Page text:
Mortgage preapproval makes offer more attractive
Before you submit an offer on your dream home, get preapproved or pre-qualified for a mortgage loan. Either one can make your offer more attractive to the seller, but they mean different things.
To get prequalified for a mortgage loan, you provide a lender your approximate income, current debts and any important details from your credit history. The lender will then use these details to determine how much you may be eligible to borrow. You may receive a Conditional Qualification Letter from the lender, which determines your likelihood of getting a home loan. However, it’s important to know that all information submitted during pre-qualification is subject to verification when your actual loan application is submitted. There is no guarantee that you will receive a home loan until your financial situation is actually verified.
Being pre-approved for a loan typically means that the lender has gone one step further and verified your financial situation. When you get preapproved, you will complete a mortgage loan application and may have to pay an application fee. Your lender will commit in writing to fund your loan, but only after an extensive examination of your financial situation and pending a successful appraisal of the home and a few other conditions.
Being preapproved for a mortgage loan doesn’t mean you are borrowing the money or that you are obligated to. It just means the lender must stand behind his written commitment to fund the specified amount unless something changes with your situation. Think about how attractive your offer will be to the seller if you submit it with a letter pre-approving you for the loan.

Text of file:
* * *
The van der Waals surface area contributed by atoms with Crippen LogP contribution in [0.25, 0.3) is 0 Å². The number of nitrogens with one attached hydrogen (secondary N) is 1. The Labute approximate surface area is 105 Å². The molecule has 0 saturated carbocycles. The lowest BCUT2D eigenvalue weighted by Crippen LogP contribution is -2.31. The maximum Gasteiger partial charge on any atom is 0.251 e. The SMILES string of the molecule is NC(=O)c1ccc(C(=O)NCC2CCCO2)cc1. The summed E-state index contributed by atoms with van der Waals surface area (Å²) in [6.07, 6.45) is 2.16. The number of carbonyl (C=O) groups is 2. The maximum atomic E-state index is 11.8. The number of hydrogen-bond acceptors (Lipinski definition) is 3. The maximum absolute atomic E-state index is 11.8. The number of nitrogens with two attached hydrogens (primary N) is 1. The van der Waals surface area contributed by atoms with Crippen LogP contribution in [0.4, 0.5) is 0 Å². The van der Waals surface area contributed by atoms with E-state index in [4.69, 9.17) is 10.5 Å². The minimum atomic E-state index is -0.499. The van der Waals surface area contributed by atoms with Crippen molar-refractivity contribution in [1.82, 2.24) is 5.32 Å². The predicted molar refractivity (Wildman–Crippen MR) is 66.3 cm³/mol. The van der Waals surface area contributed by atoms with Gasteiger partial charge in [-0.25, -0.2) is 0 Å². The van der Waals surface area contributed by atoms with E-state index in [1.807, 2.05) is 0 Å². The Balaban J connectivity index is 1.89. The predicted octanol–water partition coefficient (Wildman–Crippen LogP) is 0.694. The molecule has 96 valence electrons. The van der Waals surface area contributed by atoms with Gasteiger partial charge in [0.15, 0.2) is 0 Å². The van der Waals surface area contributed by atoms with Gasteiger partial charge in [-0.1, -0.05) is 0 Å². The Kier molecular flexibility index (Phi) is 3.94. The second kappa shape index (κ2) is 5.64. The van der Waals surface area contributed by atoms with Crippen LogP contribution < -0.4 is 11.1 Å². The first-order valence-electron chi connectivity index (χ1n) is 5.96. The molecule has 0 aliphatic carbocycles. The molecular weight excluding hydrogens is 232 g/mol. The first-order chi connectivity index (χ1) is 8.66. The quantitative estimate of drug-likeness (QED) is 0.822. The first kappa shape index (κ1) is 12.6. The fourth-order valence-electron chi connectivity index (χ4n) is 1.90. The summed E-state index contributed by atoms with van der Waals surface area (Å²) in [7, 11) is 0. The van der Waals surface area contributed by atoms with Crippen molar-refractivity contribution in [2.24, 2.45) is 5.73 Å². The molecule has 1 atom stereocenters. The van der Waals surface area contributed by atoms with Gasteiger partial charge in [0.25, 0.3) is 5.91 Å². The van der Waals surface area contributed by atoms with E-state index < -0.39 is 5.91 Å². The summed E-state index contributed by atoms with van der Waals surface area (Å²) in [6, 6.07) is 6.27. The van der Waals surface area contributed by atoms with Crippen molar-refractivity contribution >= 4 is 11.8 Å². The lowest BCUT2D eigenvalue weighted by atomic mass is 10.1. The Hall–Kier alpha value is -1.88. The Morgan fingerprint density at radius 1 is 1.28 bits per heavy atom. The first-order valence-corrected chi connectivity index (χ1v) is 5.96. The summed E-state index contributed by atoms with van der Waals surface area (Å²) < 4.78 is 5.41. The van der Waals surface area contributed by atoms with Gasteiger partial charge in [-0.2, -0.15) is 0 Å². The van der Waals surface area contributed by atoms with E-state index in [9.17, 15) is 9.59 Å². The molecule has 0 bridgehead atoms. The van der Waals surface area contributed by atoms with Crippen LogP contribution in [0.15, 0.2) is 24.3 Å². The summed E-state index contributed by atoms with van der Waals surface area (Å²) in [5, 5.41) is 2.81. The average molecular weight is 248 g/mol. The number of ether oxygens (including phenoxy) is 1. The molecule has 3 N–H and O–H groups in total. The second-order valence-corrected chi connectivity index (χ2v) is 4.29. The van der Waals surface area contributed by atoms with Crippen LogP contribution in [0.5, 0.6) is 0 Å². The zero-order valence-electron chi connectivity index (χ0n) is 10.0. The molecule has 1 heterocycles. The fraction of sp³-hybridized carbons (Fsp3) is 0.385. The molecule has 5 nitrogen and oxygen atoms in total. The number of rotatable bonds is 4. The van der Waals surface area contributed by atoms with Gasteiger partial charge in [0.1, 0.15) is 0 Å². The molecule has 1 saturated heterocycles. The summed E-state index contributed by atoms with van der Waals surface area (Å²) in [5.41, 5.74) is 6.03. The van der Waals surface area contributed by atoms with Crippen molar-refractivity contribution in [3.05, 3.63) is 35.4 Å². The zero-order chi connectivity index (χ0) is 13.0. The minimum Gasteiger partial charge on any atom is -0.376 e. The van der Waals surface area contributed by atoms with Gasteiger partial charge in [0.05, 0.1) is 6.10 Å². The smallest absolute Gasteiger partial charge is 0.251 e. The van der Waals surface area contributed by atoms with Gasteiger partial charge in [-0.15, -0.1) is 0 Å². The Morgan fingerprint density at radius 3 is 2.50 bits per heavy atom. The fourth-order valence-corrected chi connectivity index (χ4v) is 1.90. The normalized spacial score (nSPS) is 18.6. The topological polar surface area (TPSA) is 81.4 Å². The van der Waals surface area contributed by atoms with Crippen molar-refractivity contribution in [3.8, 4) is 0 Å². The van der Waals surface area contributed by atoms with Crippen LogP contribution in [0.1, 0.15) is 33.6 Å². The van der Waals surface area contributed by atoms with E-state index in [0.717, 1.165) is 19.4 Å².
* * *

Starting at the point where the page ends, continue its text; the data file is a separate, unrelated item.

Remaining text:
Some situations could cause a lender to withdraw from funding a loan even after a pre-approval letter is issued. If your credit situation changes between the time the preapproval letter is issued and the loan’s funding, then the lender could change the interest rate or even deny the loan application. So, while you’re buying a house, it’s important not to apply for credit cards or other loans that could change your credit situation.
The best way to check out what a lender is going to see in your credit history is to get a copy of your credit report. This document lists your financial history, including total debt and whether you pay your bills on time. Regularly checking your credit report is the best way to spot identity theft, credit report errors or other blemishes that could affect your ability to buy a home.
By law, you are entitled to one free credit report every year from each of the three credit-reporting bureaus — Experian, Equifax and Transunion. Visit AnnualCreditReport.com to find out how to get your free reports.
By taking steps to secure your finances, you increase your ability to get pre-approved for a home loan. And this will put you one step closer to being in the home you dream about for you and your family.
For more information, visit HAR.com.
Kenya Burrell-VanWormer, with JPMorgan Chase, is 2018 chair of the Houston Association of Realtors/HAR.com.